Find out about managing the risks of diseases in the child care industry through immunisation or vaccination.
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Staff working in early childhood education and care services can be exposed to infectious diseases through contact with infectious children and their blood and body substances.
Recommended vaccinations for non-immune staff who work with young children include:
- hepatitis A
- measles-mumps-rubella (MMR) (persons born during or since 1966 who have only received one dose of the MMR vaccine should have a second dose)
- chickenpox (if not previously infected)
- pertussis (whooping cough) (an adult booster dose)
- influenza (annual vaccination).
Outbreaks of these diseases in a childcare setting can result in serious illness in staff, children attending the service and family members. Some of these diseases, such as rubella, chickenpox and influenza can cause severe disease in pregnant women and/or harm their baby.
These diseases are generally very infectious and can spread before an infected person shows signs of illness. Vaccination and good hand and respiratory hygiene are the most effective ways to protect against infection.
For information on immunisation of children, please refer to your doctor, or Queensland Health.
Other diseases in childcare settings, like cytomegalovirus (CMV), cannot be prevented by immunisation and other approaches are required to manage the risks.
Managing the risks
The best protection for workers against diseases that are preventable by vaccination is an occupational immunisation program that:
- includes an immunisation policy which states:
- the workplace's vaccination requirements
- how vaccine refusal, medical contraindication to vaccination (medical condition which makes vaccination inadvisable) and vaccine failure will be managed
- how the risks to contract and labour hire workers, students, volunteers and others will be managed
- requires all at risk workers to complete an immunisation record for the relevant vaccine-preventable diseases
- identifies non-immune and incompletely immunised workers from the immunisation record and encourages them to be vaccinated in accordance with the immunisation policy
- provides workers with information about the relevant vaccine-preventable disease(s) and the availability of vaccination
- updates each worker's immunisation record following vaccination.
Although the risk is low, medical advice should be sought about hepatitis B vaccination for staff if the service provides care for children with intellectual disabilities and the children are not immunised.
Students who undertake vocational placements at early childhood education and care services are also at risk of exposure to diseases that are vaccine-preventable. Tertiary and vocational education institutions that offer early childhood education and care courses should implement a student immunisation program for the relevant vaccinations (as listed above). The person conducting the business or undertaking (PCBU) of the early childhood education and care service should ensure that students undergoing vocational placements are immunised.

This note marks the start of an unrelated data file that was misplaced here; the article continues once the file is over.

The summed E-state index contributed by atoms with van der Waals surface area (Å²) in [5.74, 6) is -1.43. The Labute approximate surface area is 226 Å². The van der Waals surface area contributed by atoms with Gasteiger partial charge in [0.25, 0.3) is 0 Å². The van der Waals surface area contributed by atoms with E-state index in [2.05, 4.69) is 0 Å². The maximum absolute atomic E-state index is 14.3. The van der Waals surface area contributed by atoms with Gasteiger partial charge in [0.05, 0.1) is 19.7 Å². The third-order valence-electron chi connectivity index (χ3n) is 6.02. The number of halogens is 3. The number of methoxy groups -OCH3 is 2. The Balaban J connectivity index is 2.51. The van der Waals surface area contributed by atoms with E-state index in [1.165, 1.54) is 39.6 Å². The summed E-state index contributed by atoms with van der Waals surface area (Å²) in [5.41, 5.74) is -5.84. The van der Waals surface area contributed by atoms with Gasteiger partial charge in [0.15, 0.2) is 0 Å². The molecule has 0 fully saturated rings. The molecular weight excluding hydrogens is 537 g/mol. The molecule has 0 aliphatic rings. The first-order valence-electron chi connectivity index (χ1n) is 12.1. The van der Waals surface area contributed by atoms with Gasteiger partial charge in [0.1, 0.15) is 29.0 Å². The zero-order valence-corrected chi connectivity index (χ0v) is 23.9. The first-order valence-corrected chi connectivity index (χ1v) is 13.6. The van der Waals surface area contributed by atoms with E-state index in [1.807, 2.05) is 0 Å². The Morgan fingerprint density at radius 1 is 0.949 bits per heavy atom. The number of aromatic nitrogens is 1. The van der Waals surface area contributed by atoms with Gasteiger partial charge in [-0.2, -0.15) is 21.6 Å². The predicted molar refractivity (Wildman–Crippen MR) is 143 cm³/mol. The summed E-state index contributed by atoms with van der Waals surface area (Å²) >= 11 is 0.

Studies show that preventing illness through a comprehensive immunisation program is more cost effective than the costs associated with managing occupational exposures, outbreaks of disease and subsequent disruption of productivity and services.
Managing vaccination refusal
Where workers refuse vaccination, are unable to be vaccinated for medical reasons, or do not respond to vaccination, the PCBU should undertake a risk assessment to determine the most appropriate way to protect these workers against infection, giving consideration to the way in which the infectious disease is spread.
Control measures may include:
- appropriate work placement and adjustment (e.g. consider placing workers who have received the adult pertussis booster to care for the youngest infants).
- review of work practices to ensure safe systems of work for infection prevention and control
- additional information, instruction, training and supervision
- personal protective equipment.
In the event of an outbreak of a vaccine-preventable disease, it may be necessary to implement work exclusions, restrictions or adjustments to protect non-immune workers and prevent further spread of the disease.
Contact Queensland Health for advice on how to manage an outbreak.
If a worker is at significant risk of acquiring a vaccine-preventable disease and is unsure of their immunity, the worker should be encouraged to discuss their immunity with their doctor.
Who pays for vaccination?
Vaccination costs should be negotiated between the PCBU, workers and their representatives.
Vaccine uptake by workers is generally higher where the PCBU provides vaccination at no cost or at a subsidised cost.